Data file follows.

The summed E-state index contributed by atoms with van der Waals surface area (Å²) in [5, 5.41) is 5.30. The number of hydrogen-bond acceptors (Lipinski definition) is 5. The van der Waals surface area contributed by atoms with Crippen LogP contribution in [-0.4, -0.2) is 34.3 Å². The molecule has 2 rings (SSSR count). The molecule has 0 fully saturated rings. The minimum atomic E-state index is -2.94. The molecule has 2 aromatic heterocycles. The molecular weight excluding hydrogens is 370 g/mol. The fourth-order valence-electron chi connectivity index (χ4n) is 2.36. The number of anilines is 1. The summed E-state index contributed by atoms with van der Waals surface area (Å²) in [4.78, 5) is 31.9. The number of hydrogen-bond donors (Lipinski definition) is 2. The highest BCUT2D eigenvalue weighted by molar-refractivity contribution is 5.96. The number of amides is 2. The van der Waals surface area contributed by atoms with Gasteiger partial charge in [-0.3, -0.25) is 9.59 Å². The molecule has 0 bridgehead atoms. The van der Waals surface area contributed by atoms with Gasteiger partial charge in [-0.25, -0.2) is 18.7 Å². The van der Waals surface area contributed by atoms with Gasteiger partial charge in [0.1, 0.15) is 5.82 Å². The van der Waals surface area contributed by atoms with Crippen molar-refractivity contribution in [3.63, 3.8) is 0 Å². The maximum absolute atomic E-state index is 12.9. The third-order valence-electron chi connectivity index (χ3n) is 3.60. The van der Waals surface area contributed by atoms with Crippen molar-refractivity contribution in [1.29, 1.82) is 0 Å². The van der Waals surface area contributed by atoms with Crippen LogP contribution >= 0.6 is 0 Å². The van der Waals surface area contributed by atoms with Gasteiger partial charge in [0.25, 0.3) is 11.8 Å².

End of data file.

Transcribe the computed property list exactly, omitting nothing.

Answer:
The summed E-state index contributed by atoms with van der Waals surface area (Å²) in [5, 5.41) is 5.30. The number of hydrogen-bond acceptors (Lipinski definition) is 5. The van der Waals surface area contributed by atoms with Crippen LogP contribution in [-0.4, -0.2) is 34.3 Å². The molecule has 2 rings (SSSR count). The molecule has 0 fully saturated rings. The minimum atomic E-state index is -2.94. The molecule has 2 aromatic heterocycles. The molecular weight excluding hydrogens is 370 g/mol. The fourth-order valence-electron chi connectivity index (χ4n) is 2.36. The number of anilines is 1. The summed E-state index contributed by atoms with van der Waals surface area (Å²) in [4.78, 5) is 31.9. The number of hydrogen-bond donors (Lipinski definition) is 2. The highest BCUT2D eigenvalue weighted by molar-refractivity contribution is 5.96. The number of amides is 2. The van der Waals surface area contributed by atoms with Gasteiger partial charge in [-0.3, -0.25) is 9.59 Å². The molecule has 0 bridgehead atoms. The van der Waals surface area contributed by atoms with Gasteiger partial charge in [-0.25, -0.2) is 18.7 Å². The van der Waals surface area contributed by atoms with Gasteiger partial charge in [0.1, 0.15) is 5.82 Å². The van der Waals surface area contributed by atoms with Crippen molar-refractivity contribution in [3.63, 3.8) is 0 Å². The maximum absolute atomic E-state index is 12.9. The third-order valence-electron chi connectivity index (χ3n) is 3.60. The van der Waals surface area contributed by atoms with Crippen molar-refractivity contribution in [1.29, 1.82) is 0 Å². The van der Waals surface area contributed by atoms with Crippen LogP contribution >= 0.6 is 0 Å². The van der Waals surface area contributed by atoms with Gasteiger partial charge in [0.25, 0.3) is 11.8 Å².